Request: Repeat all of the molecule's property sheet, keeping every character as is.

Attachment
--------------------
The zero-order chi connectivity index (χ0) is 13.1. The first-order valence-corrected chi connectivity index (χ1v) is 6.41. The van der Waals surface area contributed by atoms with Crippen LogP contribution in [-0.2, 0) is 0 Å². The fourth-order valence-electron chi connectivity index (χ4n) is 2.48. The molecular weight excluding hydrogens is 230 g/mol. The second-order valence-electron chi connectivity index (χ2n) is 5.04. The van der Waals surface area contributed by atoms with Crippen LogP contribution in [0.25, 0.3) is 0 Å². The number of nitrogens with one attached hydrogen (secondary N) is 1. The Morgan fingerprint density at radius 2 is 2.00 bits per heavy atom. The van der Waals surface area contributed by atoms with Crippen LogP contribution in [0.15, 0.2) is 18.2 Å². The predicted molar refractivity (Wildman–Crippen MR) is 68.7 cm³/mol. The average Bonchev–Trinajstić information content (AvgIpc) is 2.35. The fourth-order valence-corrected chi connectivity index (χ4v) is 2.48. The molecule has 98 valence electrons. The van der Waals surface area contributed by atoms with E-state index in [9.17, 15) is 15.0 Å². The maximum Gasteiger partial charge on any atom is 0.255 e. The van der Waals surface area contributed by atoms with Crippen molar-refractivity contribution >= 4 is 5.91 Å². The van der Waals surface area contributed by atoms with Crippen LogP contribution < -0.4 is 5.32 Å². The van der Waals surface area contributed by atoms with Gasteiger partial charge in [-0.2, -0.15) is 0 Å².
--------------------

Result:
The zero-order chi connectivity index (χ0) is 13.1. The first-order valence-corrected chi connectivity index (χ1v) is 6.41. The van der Waals surface area contributed by atoms with Crippen LogP contribution in [-0.2, 0) is 0 Å². The fourth-order valence-electron chi connectivity index (χ4n) is 2.48. The molecular weight excluding hydrogens is 230 g/mol. The second-order valence-electron chi connectivity index (χ2n) is 5.04. The van der Waals surface area contributed by atoms with Crippen LogP contribution in [0.25, 0.3) is 0 Å². The number of nitrogens with one attached hydrogen (secondary N) is 1. The Morgan fingerprint density at radius 2 is 2.00 bits per heavy atom. The van der Waals surface area contributed by atoms with Crippen LogP contribution in [0.15, 0.2) is 18.2 Å². The predicted molar refractivity (Wildman–Crippen MR) is 68.7 cm³/mol. The average Bonchev–Trinajstić information content (AvgIpc) is 2.35. The fourth-order valence-corrected chi connectivity index (χ4v) is 2.48. The molecule has 98 valence electrons. The van der Waals surface area contributed by atoms with E-state index in [9.17, 15) is 15.0 Å². The maximum Gasteiger partial charge on any atom is 0.255 e. The van der Waals surface area contributed by atoms with Crippen molar-refractivity contribution >= 4 is 5.91 Å². The van der Waals surface area contributed by atoms with Crippen LogP contribution < -0.4 is 5.32 Å². The van der Waals surface area contributed by atoms with Gasteiger partial charge in [-0.2, -0.15) is 0 Å².